Life After Law School
Life After Law School

Rhys Williams Life After Law SchoolIt is hard to believe that it has already been nearly eight months since graduating from Creighton’s School of Law. It seems like it was only a minute ago that I was outlining for finals! 

However, my transition into the legal profession has certainly contributed to the time going fast since graduation. My current position, law clerk to the Hon. Gary A. Fenner of the United States District Court for the Western District of Missouri, has been an excellent introduction to a career in law.

Clerking has allowed me to immerse myself in a wide array of legal topics. I have been exposed to different styles of legal writing, various nooks and crannies of the Federal Rules of Civil Procedure, and the nearly countless issues that can arise in day-to-day docket management.  I was even able to assist the judge in a civil jury trial in December 2018, which was an extremely valuable experience for me so early in my legal career. Most importantly, all of these experiences have sharpened my analytical reasoning and bolstered my writing abilities.

I was presented the opportunity to interview for the clerkship through G. Michael Fenner, the law school’s James L. Koley Professor of Constitutional Law, and brother of the Hon. Gary Fenner.

As a proud Section B student, I had the pleasure of taking constitutional law with Professor Fenner. I am grateful to him for the opportunity to interview for this position, especially knowing how coveted a job of this sort is by so many law school graduates.  

What has surprised me the most about life after law school (besides the unfortunate reality that I no longer have a month break for the holidays) is the tremendous variety of legal issues I have encountered. I knew the bodies of law that frame the issues I am tasked with addressing would be diverse, but I did not anticipate the nimbleness required to address litany of cases on the docket.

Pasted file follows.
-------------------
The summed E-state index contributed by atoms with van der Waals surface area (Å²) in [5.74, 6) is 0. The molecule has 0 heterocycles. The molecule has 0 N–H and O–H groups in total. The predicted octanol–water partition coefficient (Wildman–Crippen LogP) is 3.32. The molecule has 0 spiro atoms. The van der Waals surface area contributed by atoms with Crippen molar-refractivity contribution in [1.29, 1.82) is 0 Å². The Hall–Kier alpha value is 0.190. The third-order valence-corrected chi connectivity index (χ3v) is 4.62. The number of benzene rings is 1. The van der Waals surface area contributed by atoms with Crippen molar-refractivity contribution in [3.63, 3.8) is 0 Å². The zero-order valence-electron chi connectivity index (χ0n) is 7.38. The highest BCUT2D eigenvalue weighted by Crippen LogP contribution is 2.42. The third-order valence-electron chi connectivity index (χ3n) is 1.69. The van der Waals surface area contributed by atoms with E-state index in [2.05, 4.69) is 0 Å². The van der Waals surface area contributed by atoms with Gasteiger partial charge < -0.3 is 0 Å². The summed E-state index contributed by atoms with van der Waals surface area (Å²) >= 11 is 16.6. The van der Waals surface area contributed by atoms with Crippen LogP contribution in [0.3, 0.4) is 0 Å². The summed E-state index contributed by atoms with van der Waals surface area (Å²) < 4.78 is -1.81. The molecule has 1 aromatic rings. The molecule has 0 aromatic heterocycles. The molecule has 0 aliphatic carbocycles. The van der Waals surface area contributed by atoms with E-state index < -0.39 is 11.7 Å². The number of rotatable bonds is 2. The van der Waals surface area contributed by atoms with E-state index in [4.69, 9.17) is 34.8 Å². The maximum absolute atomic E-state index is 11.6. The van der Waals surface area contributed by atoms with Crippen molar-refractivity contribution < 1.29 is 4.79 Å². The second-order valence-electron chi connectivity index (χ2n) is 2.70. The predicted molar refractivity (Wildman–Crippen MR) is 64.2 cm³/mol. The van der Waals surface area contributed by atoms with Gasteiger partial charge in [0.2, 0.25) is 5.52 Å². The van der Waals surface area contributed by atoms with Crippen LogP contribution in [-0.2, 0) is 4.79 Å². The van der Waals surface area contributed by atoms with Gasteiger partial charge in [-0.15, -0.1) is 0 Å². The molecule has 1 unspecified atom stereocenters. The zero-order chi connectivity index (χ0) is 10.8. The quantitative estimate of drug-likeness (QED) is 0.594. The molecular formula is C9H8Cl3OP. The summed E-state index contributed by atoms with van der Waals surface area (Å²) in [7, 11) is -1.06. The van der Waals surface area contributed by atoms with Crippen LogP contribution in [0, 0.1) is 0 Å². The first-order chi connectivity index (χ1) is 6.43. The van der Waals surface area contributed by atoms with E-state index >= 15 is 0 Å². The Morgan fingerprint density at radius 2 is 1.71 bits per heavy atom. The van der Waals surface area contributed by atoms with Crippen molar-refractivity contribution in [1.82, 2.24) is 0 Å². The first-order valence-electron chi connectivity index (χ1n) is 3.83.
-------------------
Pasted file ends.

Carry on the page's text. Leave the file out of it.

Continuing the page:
The discipline I began to hone in law school in my research and writing has been enhanced through these challenges. No matter the legal issue, I apply the same approach—understand the legal question presented, rigorously research the legal issue, formulate an outline for a solution, write clearly and edit critically.  

The valuable experiences Creighton law school provided me—whether it was serving on the law review editorial board or co-drafting the moot court problem with my now fiancée (another important reason I remember my time in law school so fondly)—helped develop my legal reasoning and writing skills. These skills make it much more manageable to take on the multitude of legal issues I face in my clerkship.

The hands-on skills classes I participated in while in law school, namely cross-examination and scientific evidence, also provided me valuable experiences that have aided in my understanding of a trial court and the litigation process. I have had to address evidentiary issues specific to expert witnesses and admissibility of certain aspects of a closing statement in my job. Because of these classes, I had both familiarity and confidence to tackle these issues efficiently and effectively.

Serving as a judicial clerk has been such a valuable experience for me early in my legal career. The skills and lessons I have learned will stay with me as long as I practice law. I am extremely grateful to Creighton law school for not only providing me with the opportunity to get this job, but also the skills and confidence needed to succeed in all the tasks I take on.


Rhys Williams, JD’18, graduated last May from Creighton University School of Law.